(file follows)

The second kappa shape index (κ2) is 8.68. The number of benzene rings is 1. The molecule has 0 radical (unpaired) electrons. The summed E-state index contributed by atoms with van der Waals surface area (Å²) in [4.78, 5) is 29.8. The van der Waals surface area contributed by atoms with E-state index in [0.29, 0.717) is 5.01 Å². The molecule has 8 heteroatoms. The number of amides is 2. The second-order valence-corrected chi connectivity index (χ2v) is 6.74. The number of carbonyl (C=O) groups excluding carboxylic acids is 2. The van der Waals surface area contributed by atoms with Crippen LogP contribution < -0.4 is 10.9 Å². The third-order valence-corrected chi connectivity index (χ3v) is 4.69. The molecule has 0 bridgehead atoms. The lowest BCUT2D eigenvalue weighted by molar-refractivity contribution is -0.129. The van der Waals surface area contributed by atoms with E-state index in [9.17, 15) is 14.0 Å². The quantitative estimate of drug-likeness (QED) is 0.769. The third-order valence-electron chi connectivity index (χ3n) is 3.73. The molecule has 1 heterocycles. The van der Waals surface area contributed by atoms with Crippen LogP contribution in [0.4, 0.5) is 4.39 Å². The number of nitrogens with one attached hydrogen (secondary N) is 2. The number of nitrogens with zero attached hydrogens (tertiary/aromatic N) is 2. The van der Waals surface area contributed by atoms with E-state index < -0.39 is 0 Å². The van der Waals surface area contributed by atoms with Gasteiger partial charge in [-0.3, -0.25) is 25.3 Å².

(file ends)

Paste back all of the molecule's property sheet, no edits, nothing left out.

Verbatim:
The second kappa shape index (κ2) is 8.68. The number of benzene rings is 1. The molecule has 0 radical (unpaired) electrons. The summed E-state index contributed by atoms with van der Waals surface area (Å²) in [4.78, 5) is 29.8. The van der Waals surface area contributed by atoms with E-state index in [0.29, 0.717) is 5.01 Å². The molecule has 8 heteroatoms. The number of amides is 2. The second-order valence-corrected chi connectivity index (χ2v) is 6.74. The number of carbonyl (C=O) groups excluding carboxylic acids is 2. The van der Waals surface area contributed by atoms with Crippen LogP contribution < -0.4 is 10.9 Å². The third-order valence-corrected chi connectivity index (χ3v) is 4.69. The molecule has 0 bridgehead atoms. The lowest BCUT2D eigenvalue weighted by molar-refractivity contribution is -0.129. The van der Waals surface area contributed by atoms with E-state index in [9.17, 15) is 14.0 Å². The quantitative estimate of drug-likeness (QED) is 0.769. The third-order valence-electron chi connectivity index (χ3n) is 3.73. The molecule has 1 heterocycles. The van der Waals surface area contributed by atoms with Crippen LogP contribution in [0.4, 0.5) is 4.39 Å². The number of nitrogens with one attached hydrogen (secondary N) is 2. The number of nitrogens with zero attached hydrogens (tertiary/aromatic N) is 2. The van der Waals surface area contributed by atoms with E-state index < -0.39 is 0 Å². The van der Waals surface area contributed by atoms with Gasteiger partial charge in [-0.3, -0.25) is 25.3 Å².